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Private Prison Company Celebrates Black History Month -- Wait, What?!

Alex Stamm,
ACLU Center for Justice
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February 8, 2013

We can honor Dr. King’s legacy by embracing his dream of equality for all people – regardless of race, creed or color. We can also make a decision to be of service – to take actions that improve our communities and, ultimately, our society.

—Damon Hininger, President and CEO, Corrections Corporation of America

That quote comes from a short message from Mr. Hininger entitled, “Celebrating Black History Month.” It’s a fine sentiment that would be unobjectionable but for the fact that it’s utterly incompatible with the fundamental mission of the Corrections Corporation of America (CCA), which profits from the incarceration of over 80,000 men and women each day, whom they variously describe as a “revenue stream” and “unique investment opportunity.”

Nowhere in Mr. Hininger’s message is it mentioned that 38 percent of CCA’s “revenue stream” consists of black men and women, or that his company spends millions of dollars each year to influence campaigns and lobby elected officials to keep that revenue stream flowing into CCA’s prisons. His message is also silent on the tragic realities that result from the laws and practices that make his business possible:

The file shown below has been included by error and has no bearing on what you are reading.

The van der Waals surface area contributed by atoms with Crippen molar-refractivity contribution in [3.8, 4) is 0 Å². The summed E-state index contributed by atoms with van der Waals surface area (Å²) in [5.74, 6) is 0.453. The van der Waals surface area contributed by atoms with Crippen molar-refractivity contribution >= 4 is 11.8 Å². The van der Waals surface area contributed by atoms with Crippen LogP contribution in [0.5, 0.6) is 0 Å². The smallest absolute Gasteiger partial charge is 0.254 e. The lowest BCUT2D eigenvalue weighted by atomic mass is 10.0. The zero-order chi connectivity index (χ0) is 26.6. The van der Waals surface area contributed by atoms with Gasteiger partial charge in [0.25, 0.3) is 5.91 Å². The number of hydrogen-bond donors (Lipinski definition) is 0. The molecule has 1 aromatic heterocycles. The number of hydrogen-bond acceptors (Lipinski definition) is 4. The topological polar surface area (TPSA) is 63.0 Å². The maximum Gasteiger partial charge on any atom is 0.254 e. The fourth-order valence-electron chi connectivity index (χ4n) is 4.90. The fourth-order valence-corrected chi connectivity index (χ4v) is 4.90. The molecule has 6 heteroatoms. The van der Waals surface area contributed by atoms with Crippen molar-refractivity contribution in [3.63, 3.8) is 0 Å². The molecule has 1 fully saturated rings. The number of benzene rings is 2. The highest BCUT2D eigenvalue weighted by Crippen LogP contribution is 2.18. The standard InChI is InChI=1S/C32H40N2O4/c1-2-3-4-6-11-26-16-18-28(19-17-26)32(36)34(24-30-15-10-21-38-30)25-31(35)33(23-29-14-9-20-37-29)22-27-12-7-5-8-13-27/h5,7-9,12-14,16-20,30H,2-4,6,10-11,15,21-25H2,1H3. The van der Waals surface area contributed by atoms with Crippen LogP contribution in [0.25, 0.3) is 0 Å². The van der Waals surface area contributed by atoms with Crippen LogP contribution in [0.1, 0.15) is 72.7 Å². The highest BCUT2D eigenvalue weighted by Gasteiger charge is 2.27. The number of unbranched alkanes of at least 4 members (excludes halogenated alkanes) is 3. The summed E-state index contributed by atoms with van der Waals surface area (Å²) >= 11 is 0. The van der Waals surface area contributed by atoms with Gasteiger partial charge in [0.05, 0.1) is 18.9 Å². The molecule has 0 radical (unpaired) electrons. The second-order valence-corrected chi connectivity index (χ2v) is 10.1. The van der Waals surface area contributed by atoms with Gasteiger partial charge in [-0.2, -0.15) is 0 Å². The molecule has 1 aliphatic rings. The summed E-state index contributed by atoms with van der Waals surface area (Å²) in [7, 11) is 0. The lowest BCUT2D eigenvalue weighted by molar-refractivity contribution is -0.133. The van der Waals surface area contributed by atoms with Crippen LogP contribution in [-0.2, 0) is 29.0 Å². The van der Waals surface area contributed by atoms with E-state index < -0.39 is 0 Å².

Indeed, there is nothing about the modern criminal justice system that promotes equality for all people. As of 2004, more African American men were disenfranchised by felon disenfranchisement laws than in 1870, the year the Fifteenth Amendment was passed to prohibit laws that explicitly deny the right to vote on the basis of race. Spending time in prison means a lifetime of higher unemployment, lower income, and minimal social mobility; because such a high percentage of black men are incarcerated, we’re actually seeing widening racial income inequality. These are the consequences of CCA’s business.

What’s most unsettling about Mr. Hininger’s missive is that it’s so completely unconscious of the reality that his company supports and depends upon a system of mass incarceration that has devastated the black community, and that has done more than anything since Jim Crow to perpetuate a racial caste system in America. CCA might celebrate Black History Month, but no part of Black History Month celebrates CCA.

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